I think that this measure will act as a deterrent to most people who might consider cheating in this fashion. However, some students may take the risk, hoping that no one pays close attention to the photos. I suppose it’s also remotely possible that a look-alike could stand in for a student, or perhaps even an expert in disguise might give it a try.

Masked man

My major criticism of the new measures is that they only deter one method of cheating. Students can still share information in various ways. They could easily develop methods of signaling to each other. In this technological age, it’s also hard to imagine that some students haven’t tried using hand-held devices to communicate with sources outside the testing center.

I have heard other objections to the new measures. There will be no more standby registrations. As Akil Bello of Bell Curves pointed out, poorer students who lack easy access to connected computers will be most affected.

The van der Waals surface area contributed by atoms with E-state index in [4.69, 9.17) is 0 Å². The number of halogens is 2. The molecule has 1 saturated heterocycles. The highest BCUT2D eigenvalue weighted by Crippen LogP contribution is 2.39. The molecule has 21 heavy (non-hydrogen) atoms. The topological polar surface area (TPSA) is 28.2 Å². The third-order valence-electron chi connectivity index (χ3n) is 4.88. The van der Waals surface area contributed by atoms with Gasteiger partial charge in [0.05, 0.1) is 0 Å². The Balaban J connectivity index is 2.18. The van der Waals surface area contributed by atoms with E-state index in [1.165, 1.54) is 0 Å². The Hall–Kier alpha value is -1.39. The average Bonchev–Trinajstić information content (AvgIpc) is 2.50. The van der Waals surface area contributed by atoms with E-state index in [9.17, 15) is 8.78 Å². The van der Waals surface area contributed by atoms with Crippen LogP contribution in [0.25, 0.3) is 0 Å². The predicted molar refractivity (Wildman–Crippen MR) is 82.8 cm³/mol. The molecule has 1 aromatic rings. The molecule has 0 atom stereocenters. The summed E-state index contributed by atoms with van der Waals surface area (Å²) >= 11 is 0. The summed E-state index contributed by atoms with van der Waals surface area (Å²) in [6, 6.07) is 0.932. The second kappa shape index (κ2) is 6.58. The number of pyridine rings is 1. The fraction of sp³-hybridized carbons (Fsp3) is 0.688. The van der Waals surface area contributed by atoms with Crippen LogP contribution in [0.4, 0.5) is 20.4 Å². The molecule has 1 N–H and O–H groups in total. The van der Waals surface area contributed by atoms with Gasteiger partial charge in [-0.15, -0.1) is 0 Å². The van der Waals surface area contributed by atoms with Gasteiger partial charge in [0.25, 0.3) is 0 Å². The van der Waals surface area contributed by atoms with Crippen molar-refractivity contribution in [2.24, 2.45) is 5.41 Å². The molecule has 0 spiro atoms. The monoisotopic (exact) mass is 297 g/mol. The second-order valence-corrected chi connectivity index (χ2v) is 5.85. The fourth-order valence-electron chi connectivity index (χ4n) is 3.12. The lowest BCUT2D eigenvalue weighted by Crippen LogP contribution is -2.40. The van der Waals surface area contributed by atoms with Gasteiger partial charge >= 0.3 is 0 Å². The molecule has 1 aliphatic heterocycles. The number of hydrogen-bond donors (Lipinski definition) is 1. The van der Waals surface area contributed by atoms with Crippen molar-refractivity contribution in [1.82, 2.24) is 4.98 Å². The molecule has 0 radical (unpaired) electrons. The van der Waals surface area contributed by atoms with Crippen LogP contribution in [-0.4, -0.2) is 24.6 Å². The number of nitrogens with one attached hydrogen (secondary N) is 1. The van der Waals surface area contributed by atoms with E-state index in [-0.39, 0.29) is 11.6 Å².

This article points out some other possible negative consequences.

Edit: Also read this article on the Bell Curves Blog.

Finally, the question remains: what should be done to the students who are caught cheating? Currently, the only penalty is having their scores cancelled.

What do you think?

What is the SAT?

The SAT is a standardized college admission test developed by The College Board. Many college require that applying students take the SAT, or its competitor, the ACT (you can learn about the differences between the tests here).

The SAT is presently known as the SAT Reasoning Test, to distinguish it from the SAT Subject Tests, which are also written by The College Board. The Subject Tests, as their name implies, test specific subjects. This article is about the SAT Reasoning Test.

The SAT is administered seven times a year at schools throughout the U.S. The fee for the SAT is $49 (needy students can apply for fee waivers).

The SAT has three types of sections: Reading, Math, and Writing (which includes an essay). Three sections of each type count towards your score. In addition, there is an Experimental (“Variable”) Section, which doesn’t count, but is used by The College Board to test questions for future SATs. The ten sections take a total of 3 hours and 45 minutes.